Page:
"The Monster" is getting a face-lift.
Oakland Hills Country Club's legendary South Course will close in the fall of 2019 through the spring of 2021 as it undergoes a massive renovation, officials at the private Bloomfield Township club announced Friday in a letter to membership.
Club officials said members gave their "overwhelming approval" for the project.
“This renovation will create a South Course that our members will enjoy for the next 100 years,” the club's president, Bill Royce, said in a statement announcing the renovations.
Among the changes coming to the South Course, which Ben Hogan famously dubbed "The Monster" after winning the 1951 U.S. Open:
►The green complexes will be rebuilt, including expansion to allow for more pin placements, while maintaining the signature undulations.
►Some of the bunkers will be replaced by more risk-reward options.
►Championship tees will be extended to 7,500 yards.
►Green subsurfaces will be improved to allow for better draining and a new irrigation system will be installed.
Club officials say the modifications, to be paid for by increased membership dues as is standard at country clubs, will improve conditions so much that the golf season can be extended on both sides of the schedule, spring and fall.
No doubt, Oakland Hills also has its eyes on future major championships, too. Its last marquee event was the 2016 U.S. Amateur. It hasn't hosted a professional major since the PGA Championship in 2008, and didn't make the cut for any upcoming PGA Championships (schedule set through 2023) or U.S. Opens (through 2024).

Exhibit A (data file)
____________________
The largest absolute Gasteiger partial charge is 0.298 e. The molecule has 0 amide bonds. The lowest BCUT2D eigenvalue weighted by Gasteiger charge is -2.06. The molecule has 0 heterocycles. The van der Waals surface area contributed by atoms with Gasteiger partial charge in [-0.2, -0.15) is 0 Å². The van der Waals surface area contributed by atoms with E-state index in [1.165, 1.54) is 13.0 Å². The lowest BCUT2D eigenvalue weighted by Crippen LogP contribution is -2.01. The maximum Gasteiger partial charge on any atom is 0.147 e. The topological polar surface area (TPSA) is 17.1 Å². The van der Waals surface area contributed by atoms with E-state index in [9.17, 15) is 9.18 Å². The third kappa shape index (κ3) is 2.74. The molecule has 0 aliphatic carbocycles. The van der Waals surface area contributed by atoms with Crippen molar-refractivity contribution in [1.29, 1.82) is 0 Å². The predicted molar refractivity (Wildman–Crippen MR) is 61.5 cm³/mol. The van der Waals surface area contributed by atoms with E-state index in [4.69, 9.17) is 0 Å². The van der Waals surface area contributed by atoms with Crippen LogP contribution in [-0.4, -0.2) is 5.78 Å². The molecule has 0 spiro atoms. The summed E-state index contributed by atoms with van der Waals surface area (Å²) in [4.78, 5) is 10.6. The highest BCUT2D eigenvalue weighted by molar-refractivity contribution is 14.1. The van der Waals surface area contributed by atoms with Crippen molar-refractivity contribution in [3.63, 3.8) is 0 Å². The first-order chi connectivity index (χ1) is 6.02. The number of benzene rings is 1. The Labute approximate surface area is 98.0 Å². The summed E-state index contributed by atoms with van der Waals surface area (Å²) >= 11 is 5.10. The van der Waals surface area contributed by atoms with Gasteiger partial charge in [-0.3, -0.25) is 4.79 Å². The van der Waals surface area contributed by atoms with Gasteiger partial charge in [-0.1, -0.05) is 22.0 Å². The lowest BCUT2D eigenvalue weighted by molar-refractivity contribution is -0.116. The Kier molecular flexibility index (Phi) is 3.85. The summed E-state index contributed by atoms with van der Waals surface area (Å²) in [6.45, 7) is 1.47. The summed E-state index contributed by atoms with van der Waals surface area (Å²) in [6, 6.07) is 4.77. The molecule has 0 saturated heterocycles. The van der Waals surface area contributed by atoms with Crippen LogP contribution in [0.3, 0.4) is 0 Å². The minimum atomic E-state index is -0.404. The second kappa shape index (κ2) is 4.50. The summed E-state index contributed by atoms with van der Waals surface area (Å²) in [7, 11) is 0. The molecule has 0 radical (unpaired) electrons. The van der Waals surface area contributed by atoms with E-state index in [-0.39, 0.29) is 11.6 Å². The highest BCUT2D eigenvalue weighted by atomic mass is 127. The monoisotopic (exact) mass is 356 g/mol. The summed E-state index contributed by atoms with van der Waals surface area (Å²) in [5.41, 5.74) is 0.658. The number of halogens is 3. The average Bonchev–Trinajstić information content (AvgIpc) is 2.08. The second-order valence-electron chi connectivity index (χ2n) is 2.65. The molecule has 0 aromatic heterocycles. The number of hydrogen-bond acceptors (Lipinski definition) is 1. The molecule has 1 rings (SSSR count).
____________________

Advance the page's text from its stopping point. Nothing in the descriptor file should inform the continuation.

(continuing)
Oakland Hills, designed by legendary architect Donald Ross, has hosted six U.S Opens, three PGA Championships, the 2004 Ryder Cup, two U.S. Senior Opens, two U.S. Amateurs and the U.S. Women's Amateur. The country club, whose membership includes several area dignitaries including Mr. Tiger Al Kaline, was founded in 1916, between Telegraph and Lahser roads, on both sides of West Maple.
Its list of champions includes the likes of Hogan, Jack Nicklaus, Arnold Palmer, Gary Player and Padraig Harrington.
Oakland Hills leadership pushed for an $11-million makeover in 2016, while in the process of bidding on another U.S. Open, but membership voted it down. That proposal had the course being modified to restore it to its original look, a links-style layout, which would've meant removing many trees. This proposal doesn't including removing trees
The club has hired golf architect Gil Hanse to oversee this project. Hanse's credits include 19 original course designs, all over the globe, including The Olympic Golf Course in Brazil and Trump International Golf Club in Dubai.
“Gil Hanse’s design will keep the Oakland Hills South Course among the most revered golf venues in the world," said Steve Brady, head golf professional.
"We could not be more excited about the future of championship golf at Oakland Hills."
Previous renovations took place prior to the 1951 U.S. Open (architect Robert Trent Jones) and prior to the 2008 PGA (Rees Jones).
Oakland Hills' North Course will remain open for play during the South's renovation.